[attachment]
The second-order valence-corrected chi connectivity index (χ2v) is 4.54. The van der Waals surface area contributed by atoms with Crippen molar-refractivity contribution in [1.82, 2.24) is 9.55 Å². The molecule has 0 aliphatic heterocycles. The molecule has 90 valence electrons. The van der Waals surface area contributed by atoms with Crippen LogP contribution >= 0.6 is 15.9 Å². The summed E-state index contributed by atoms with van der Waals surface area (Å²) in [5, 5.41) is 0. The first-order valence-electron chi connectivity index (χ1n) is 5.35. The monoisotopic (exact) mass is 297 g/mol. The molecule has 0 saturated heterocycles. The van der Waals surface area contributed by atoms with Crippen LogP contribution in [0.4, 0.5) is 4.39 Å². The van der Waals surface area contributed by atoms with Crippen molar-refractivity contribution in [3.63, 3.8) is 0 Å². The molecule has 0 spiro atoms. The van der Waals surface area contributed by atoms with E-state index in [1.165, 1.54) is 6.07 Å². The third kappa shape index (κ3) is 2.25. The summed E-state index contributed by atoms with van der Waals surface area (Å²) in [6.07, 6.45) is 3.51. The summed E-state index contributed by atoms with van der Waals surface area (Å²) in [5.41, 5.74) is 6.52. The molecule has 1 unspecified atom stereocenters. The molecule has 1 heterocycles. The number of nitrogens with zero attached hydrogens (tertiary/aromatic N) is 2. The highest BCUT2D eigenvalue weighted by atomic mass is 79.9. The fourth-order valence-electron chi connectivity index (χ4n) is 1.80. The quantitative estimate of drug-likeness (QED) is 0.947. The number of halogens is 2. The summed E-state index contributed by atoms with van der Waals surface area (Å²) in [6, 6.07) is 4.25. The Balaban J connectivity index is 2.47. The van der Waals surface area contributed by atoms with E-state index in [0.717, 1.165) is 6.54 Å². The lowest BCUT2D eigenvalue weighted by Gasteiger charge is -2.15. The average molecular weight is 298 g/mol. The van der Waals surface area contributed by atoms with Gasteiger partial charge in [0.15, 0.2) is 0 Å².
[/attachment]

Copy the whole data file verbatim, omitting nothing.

The second-order valence-corrected chi connectivity index (χ2v) is 4.54. The van der Waals surface area contributed by atoms with Crippen molar-refractivity contribution in [1.82, 2.24) is 9.55 Å². The molecule has 0 aliphatic heterocycles. The molecule has 90 valence electrons. The van der Waals surface area contributed by atoms with Crippen LogP contribution >= 0.6 is 15.9 Å². The summed E-state index contributed by atoms with van der Waals surface area (Å²) in [5, 5.41) is 0. The first-order valence-electron chi connectivity index (χ1n) is 5.35. The monoisotopic (exact) mass is 297 g/mol. The molecule has 0 saturated heterocycles. The van der Waals surface area contributed by atoms with Crippen LogP contribution in [0.4, 0.5) is 4.39 Å². The van der Waals surface area contributed by atoms with Crippen molar-refractivity contribution in [3.63, 3.8) is 0 Å². The molecule has 0 spiro atoms. The van der Waals surface area contributed by atoms with E-state index in [1.165, 1.54) is 6.07 Å². The third kappa shape index (κ3) is 2.25. The summed E-state index contributed by atoms with van der Waals surface area (Å²) in [6.07, 6.45) is 3.51. The summed E-state index contributed by atoms with van der Waals surface area (Å²) in [5.41, 5.74) is 6.52. The molecule has 1 unspecified atom stereocenters. The molecule has 1 heterocycles. The number of nitrogens with zero attached hydrogens (tertiary/aromatic N) is 2. The highest BCUT2D eigenvalue weighted by atomic mass is 79.9. The fourth-order valence-electron chi connectivity index (χ4n) is 1.80. The quantitative estimate of drug-likeness (QED) is 0.947. The number of halogens is 2. The summed E-state index contributed by atoms with van der Waals surface area (Å²) in [6, 6.07) is 4.25. The Balaban J connectivity index is 2.47. The van der Waals surface area contributed by atoms with E-state index in [0.717, 1.165) is 6.54 Å². The lowest BCUT2D eigenvalue weighted by Gasteiger charge is -2.15. The average molecular weight is 298 g/mol. The van der Waals surface area contributed by atoms with Gasteiger partial charge in [0.15, 0.2) is 0 Å².